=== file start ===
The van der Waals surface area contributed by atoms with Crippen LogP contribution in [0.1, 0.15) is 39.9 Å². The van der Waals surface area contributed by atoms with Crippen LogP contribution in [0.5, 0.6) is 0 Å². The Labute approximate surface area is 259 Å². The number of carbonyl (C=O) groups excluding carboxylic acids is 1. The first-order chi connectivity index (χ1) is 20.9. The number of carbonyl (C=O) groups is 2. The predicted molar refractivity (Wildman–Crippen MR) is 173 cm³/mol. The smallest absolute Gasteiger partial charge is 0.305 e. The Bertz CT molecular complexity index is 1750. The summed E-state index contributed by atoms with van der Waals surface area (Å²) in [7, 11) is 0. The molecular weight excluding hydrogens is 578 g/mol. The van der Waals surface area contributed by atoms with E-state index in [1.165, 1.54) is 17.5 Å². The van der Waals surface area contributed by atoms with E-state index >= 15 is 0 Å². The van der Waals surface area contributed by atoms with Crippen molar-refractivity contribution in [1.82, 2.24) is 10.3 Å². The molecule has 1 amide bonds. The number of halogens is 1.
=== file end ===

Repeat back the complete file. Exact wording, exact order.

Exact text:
The van der Waals surface area contributed by atoms with Crippen LogP contribution in [0.1, 0.15) is 39.9 Å². The van der Waals surface area contributed by atoms with Crippen LogP contribution in [0.5, 0.6) is 0 Å². The Labute approximate surface area is 259 Å². The number of carbonyl (C=O) groups excluding carboxylic acids is 1. The first-order chi connectivity index (χ1) is 20.9. The number of carbonyl (C=O) groups is 2. The predicted molar refractivity (Wildman–Crippen MR) is 173 cm³/mol. The smallest absolute Gasteiger partial charge is 0.305 e. The Bertz CT molecular complexity index is 1750. The summed E-state index contributed by atoms with van der Waals surface area (Å²) in [7, 11) is 0. The molecular weight excluding hydrogens is 578 g/mol. The van der Waals surface area contributed by atoms with E-state index in [1.165, 1.54) is 17.5 Å². The van der Waals surface area contributed by atoms with E-state index >= 15 is 0 Å². The van der Waals surface area contributed by atoms with Crippen molar-refractivity contribution in [1.82, 2.24) is 10.3 Å². The molecule has 1 amide bonds. The number of halogens is 1.